An eleventh definition is the use of hard power, the military and intelligence organizations of a country, to protect supply chains for specific industries considered both strategic and at risk. The US spends a rather absurd amount of money annually on security for the nuclear industry and that money is not paid for out of nuclear revenues. Similarly, the US and many other countries have spent hundreds of billions and a depressing number of lives in the Middle East trying to keep the oil flowing. When a bunch of Saudi Arabian hijackers master-minded by a Saudi prince flew planes into the World Trade towers, the US proceeded to invade first Afghanistan and then Iraq, rather than the source of the problem, Saudi Arabia, because of oil.

A twelfth definition is for governments to assume the costs of cleaning up after industries, either specifically or by lack of holding the firms accountable directly. Every Superfund site in the US is in this category. The massive number of orphaned wells in most oil and gas regions are in this category. Alberta has roughly $200 billion in unfunded remediation that will be paid for out of federal coffers as the Ponzi scheme of asserting that they would pay for remediation out of future revenues collapses.

A thirteenth definition is choosing to accept expensive negative externalities that impact federal, sub-national or municipal tax revenues in order to get the economic value of something. Fossil fuels have been the clear recipient of this for centuries, and still receive this now virtually everywhere. Every coal plant in the US kills about 78 people every year. The World Health Organization estimates that air pollution, mostly from fossil fuels, led to a life-expectancy reduction in northern China of 5.5 years on average. Every one of those deaths came with years of illness and lower productivity. Obviously the fossil fuel addiction of the developed world is causing massive negative externalities around the world with climate change, something not priced into fossil fuels. The IMF includes this definition in its cataloguing of the costs of fossil fuels globally.

Who Benefits Or Loses?

It’s likely I missed something, but thirteen is a nice evil number to stop at. The ways in which governmental monies are used to support different initiatives and especially the fossil fuel industry are many and varied. Looking through that set of things which can reasonably be considered subsidies by the broad definition of distorting markets to favor a specific industry, firm, or group of stakeholders, you can start to see a few things.

Every year, lobbyists are working under whatever the political, fiscal and regulatory constraints exist to get benefits flowing for their industries, preferably for a long time. This has been going on forever under a lot of different political, fiscal, and regulatory constraints at national, sub-national, and municipal levels.

Every year, regulators and industries trade personnel back and forth. Some of this is good, but what it means is that most of the places that hand out these subsidies have had insiders from the industry ensuring that their industry gets a better deal than someone else’s, and figuring out how to give them more. Industry rewards these insiders handsomely over time, often with cushy post-government executive and consulting roles, where they double-dip federal pensions with private sector salaries and bonuses.

In many cases, the relationship between a single industry such as fossil fuels and a specific subsidy is murky. Often subsidies benefit both good things and bad things, so eliminating the subsidy would also hurt the good things. Every attempt to even identify and tease apart a specific set of subsidies, with fossil fuels as the major problem, runs into a serious mess of big and small things intertwined with big and small things for other industries.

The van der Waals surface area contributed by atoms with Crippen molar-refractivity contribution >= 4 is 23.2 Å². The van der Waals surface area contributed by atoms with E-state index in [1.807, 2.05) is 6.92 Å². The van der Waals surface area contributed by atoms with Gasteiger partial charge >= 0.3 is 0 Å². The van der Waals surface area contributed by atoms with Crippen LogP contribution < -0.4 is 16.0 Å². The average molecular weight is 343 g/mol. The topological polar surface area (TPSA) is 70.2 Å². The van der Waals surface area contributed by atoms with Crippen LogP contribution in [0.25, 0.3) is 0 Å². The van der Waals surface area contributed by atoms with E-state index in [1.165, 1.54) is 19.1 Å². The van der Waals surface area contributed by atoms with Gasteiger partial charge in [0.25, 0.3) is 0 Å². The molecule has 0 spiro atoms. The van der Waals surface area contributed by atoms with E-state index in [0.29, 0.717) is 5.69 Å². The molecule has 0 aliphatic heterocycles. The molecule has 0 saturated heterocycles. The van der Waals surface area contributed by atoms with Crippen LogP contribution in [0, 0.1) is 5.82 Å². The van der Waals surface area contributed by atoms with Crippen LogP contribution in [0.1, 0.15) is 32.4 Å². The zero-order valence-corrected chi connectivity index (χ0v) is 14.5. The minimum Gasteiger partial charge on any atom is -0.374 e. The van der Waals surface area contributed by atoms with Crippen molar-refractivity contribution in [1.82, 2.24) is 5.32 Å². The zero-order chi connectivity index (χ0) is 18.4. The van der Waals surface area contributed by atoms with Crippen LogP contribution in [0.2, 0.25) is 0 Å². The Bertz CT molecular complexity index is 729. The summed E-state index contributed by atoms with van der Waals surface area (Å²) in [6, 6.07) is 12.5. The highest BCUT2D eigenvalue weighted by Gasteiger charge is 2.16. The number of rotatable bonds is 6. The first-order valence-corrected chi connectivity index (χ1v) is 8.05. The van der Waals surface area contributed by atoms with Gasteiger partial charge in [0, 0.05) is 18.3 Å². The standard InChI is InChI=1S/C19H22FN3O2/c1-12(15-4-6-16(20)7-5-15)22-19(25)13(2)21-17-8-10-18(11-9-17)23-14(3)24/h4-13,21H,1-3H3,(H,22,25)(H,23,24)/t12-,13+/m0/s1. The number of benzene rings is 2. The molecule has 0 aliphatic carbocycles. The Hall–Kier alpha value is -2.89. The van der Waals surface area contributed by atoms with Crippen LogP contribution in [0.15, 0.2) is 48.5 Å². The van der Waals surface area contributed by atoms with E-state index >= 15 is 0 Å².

Every attempt to eliminate subsidies runs into headwinds from innumerable lobbying groups. Colored fuel for agricultural equipment? Third rail for politicians who want farmers’ votes and to keep major agribusiness donors happy. Tax breaks for fossil fuel exploration and extraction in the US? That’s in the permanent tax code for a reason, and no one is successfully going to open up that code without a supermajority, which is why the fossil fuel industry has bought so much of the Republican Party. Powerful interest groups get different benefits from different portions of the subsidy web. Overlapping circles of defense for nuclear fuel supply chains? Who wants to make it easier for bad actors to get their hands on nuclear fuels? Losing out on a major new employer because you didn’t hand over some land you weren’t using? That’s a good way to be out of your job as mayor or councilor.

Fossil fuel subsidies are a crashed tractor trailer of razor wire, soaked in oil and sewage, rolled in jagged glass, and sprayed with arsenic.

Biden and Obama promised to eliminate fossil fuel subsidies in 2009 as part of the G20 and G7 pledges. They made exactly zero headway according to watchdogs like the NRDC, making Biden’s campaign promise difficult to believe. Canada fared slightly better, especially when Trudeau’s Liberals took power, managing to unwind some clear subsidies, but running into such a morass of baroque and intertwined complexities that they suffered analysis paralysis.

Naturally, the country which is among the best at unwinding subsidies for fossil fuels is China, but it had also been giving big subsidies to coal generation and the like to get industry up and running since 1978. The knotted stinking mess problem is smaller in China, and the power of the government to address it is greater. Even then, it was only in the run-up to COP26 that China agreed to stop building coal plants in its Belt-and-Road Initiative.

Fossil fuel subsidies are a wicked problem decades and even centuries in the making. In a bunch of cases, it would be better to throw the toxic tangle away entirely and start from scratch. But how do you sell that one either?

Some reading:

Featured image courtesy of US DOD

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Michael Barnard

is a climate futurist, strategist and author. He spends his time projecting scenarios for decarbonization 40-80 years into the future. He assists multi-billion dollar investment funds and firms, executives, Boards and startups to pick wisely today. He is founder and Chief Strategist of TFIE Strategy Inc and a member of the Advisory Board of electric aviation startup FLIMAX. He hosts the Redefining Energy - Tech podcast (https://shorturl.at/tuEF5) , a part of the award-winning Redefining Energy team.

Michael Barnard has 688 posts and counting. See all posts by Michael Barnard